11 Companion Plants to Grow with Radicchio

Radicchio is a cool-season crop that adds a crunch to any dish. This leafy green can be paired with several different vegetables in your garden this season. In this article, gardening expert Kaleigh Brillon goes over all the plants you can grow with radicchio in the garden.

radicchio companions


The chicory plant family is full of crispy greens that add a delicious bite to hot and cold dishes. Radicchio is a cabbage-like plant with gorgeous reddish-purple and white coloring that will stand out on your plate. Many companion plants can grow with radicchio if you want to add this to your garden.

This cool-season crop will get along with many other plants that need similar conditions. If given perfect conditions, it can grow to be quite large, and properly spacing it with other plants can seem like a chore.

I’ll show you which plants work well with radicchio and help you figure out how to space them in your garden.

About Companion Planting

Close-up of a growing Radicchio next to Calendula in the garden. Radicchio is a leafy vegetable with beautiful waxy leaves. They are green in color with maroon hues and white veins. The leaves are wide, oval, smooth, with slightly wavy edges that form a rosette. Calendula is a flowering plant with bright and cheerful orange petals. Its leaves are green and lanceolate, forming a dense rosette at the base of the plant. The leaves are slightly hairy and have a soft texture.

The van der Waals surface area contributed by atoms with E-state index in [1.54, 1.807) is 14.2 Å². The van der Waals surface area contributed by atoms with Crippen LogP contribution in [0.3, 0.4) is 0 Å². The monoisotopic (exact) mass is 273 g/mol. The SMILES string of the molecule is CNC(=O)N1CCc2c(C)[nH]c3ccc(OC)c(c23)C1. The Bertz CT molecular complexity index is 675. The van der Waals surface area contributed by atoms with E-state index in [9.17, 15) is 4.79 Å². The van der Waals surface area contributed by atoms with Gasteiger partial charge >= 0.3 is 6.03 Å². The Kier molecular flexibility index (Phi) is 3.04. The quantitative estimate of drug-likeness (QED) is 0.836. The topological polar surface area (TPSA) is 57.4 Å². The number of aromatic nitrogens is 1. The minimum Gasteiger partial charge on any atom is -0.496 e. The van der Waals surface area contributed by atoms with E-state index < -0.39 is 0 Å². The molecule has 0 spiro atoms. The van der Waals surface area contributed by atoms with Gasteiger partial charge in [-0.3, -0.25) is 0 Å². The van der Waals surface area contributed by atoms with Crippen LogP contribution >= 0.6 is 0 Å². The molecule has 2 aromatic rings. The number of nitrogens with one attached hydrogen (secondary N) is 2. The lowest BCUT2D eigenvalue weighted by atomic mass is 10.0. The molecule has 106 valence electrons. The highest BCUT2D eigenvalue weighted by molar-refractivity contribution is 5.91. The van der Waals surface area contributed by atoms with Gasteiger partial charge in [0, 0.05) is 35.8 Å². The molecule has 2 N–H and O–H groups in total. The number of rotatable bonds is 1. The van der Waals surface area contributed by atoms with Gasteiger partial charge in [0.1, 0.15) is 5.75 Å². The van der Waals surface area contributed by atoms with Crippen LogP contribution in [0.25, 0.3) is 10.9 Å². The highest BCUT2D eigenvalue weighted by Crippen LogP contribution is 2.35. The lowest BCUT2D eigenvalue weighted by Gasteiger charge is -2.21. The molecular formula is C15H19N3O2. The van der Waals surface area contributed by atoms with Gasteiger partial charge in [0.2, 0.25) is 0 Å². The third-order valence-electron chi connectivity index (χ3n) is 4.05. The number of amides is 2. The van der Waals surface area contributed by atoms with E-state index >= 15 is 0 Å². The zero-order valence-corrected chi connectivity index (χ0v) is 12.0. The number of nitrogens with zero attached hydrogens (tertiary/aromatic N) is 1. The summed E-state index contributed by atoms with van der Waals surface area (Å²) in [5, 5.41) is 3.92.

This ancient practice involves pairing plants to make gardening easier, reduce pests, and balance nutrient needs.

Companion planting is essentially making plants work for you to make your life easier—if you want to look at it that way! You can pair certain plants together to help reduce pest populations, attract pollinators, and provide shade.

With careful planning, you can choose companions that benefit each other nutrient-wise. Pairing nitrogen-hungry plants with others that don’t need as much nitrogen will help you balance out how much fertilizer you need. Plants with shallow roots grow well with deep-rooted plants because they absorb water and nutrients at different levels without competing.

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There are scientific benefits to planting certain crops with one another.

Anyone can benefit from companion planting, but those with limited space will find the most use for it. You can turn your tomato planter into a planter for tomatoes, herbs, and flowers, tripling your plant quantities while receiving better harvests.